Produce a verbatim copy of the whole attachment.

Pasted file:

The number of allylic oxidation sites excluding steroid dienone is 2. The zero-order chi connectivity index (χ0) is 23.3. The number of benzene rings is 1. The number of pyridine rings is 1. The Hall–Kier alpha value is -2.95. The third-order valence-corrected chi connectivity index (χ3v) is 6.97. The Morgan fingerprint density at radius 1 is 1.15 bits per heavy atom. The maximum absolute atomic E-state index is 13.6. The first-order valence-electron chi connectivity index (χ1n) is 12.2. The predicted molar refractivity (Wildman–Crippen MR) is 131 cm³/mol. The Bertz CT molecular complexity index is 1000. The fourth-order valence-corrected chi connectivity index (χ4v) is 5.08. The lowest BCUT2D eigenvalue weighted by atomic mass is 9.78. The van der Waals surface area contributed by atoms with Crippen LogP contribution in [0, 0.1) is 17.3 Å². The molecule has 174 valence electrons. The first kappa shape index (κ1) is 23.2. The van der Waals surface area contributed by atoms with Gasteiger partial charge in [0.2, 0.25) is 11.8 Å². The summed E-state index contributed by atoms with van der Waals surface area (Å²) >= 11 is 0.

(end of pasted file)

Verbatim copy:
The number of allylic oxidation sites excluding steroid dienone is 2. The zero-order chi connectivity index (χ0) is 23.3. The number of benzene rings is 1. The number of pyridine rings is 1. The Hall–Kier alpha value is -2.95. The third-order valence-corrected chi connectivity index (χ3v) is 6.97. The Morgan fingerprint density at radius 1 is 1.15 bits per heavy atom. The maximum absolute atomic E-state index is 13.6. The first-order valence-electron chi connectivity index (χ1n) is 12.2. The predicted molar refractivity (Wildman–Crippen MR) is 131 cm³/mol. The Bertz CT molecular complexity index is 1000. The fourth-order valence-corrected chi connectivity index (χ4v) is 5.08. The lowest BCUT2D eigenvalue weighted by atomic mass is 9.78. The van der Waals surface area contributed by atoms with Crippen LogP contribution in [0, 0.1) is 17.3 Å². The molecule has 174 valence electrons. The first kappa shape index (κ1) is 23.2. The van der Waals surface area contributed by atoms with Gasteiger partial charge in [0.2, 0.25) is 11.8 Å². The summed E-state index contributed by atoms with van der Waals surface area (Å²) >= 11 is 0.